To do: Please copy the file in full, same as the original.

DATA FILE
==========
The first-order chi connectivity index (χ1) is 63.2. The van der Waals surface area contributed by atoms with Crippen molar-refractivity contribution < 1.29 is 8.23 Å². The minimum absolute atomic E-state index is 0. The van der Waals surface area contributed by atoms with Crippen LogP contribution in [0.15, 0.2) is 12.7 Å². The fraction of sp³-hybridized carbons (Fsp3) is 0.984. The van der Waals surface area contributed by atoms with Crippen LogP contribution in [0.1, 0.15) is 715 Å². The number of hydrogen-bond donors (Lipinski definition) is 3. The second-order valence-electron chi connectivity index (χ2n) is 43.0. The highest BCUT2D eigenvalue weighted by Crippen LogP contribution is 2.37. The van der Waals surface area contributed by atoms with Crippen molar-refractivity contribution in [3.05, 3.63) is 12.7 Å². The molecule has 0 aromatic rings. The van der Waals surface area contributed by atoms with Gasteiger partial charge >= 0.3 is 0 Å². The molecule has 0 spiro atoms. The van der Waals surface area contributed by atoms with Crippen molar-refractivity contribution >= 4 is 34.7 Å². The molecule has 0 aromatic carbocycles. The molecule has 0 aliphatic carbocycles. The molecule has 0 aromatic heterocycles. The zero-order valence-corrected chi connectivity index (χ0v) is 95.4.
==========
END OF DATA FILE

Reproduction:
The first-order chi connectivity index (χ1) is 63.2. The van der Waals surface area contributed by atoms with Crippen molar-refractivity contribution < 1.29 is 8.23 Å². The minimum absolute atomic E-state index is 0. The van der Waals surface area contributed by atoms with Crippen LogP contribution in [0.15, 0.2) is 12.7 Å². The fraction of sp³-hybridized carbons (Fsp3) is 0.984. The van der Waals surface area contributed by atoms with Crippen LogP contribution in [0.1, 0.15) is 715 Å². The number of hydrogen-bond donors (Lipinski definition) is 3. The second-order valence-electron chi connectivity index (χ2n) is 43.0. The highest BCUT2D eigenvalue weighted by Crippen LogP contribution is 2.37. The van der Waals surface area contributed by atoms with Crippen molar-refractivity contribution in [3.05, 3.63) is 12.7 Å². The molecule has 0 aromatic rings. The van der Waals surface area contributed by atoms with Gasteiger partial charge >= 0.3 is 0 Å². The molecule has 0 spiro atoms. The van der Waals surface area contributed by atoms with Crippen molar-refractivity contribution >= 4 is 34.7 Å². The molecule has 0 aromatic carbocycles. The molecule has 0 aliphatic carbocycles. The molecule has 0 aromatic heterocycles. The zero-order valence-corrected chi connectivity index (χ0v) is 95.4.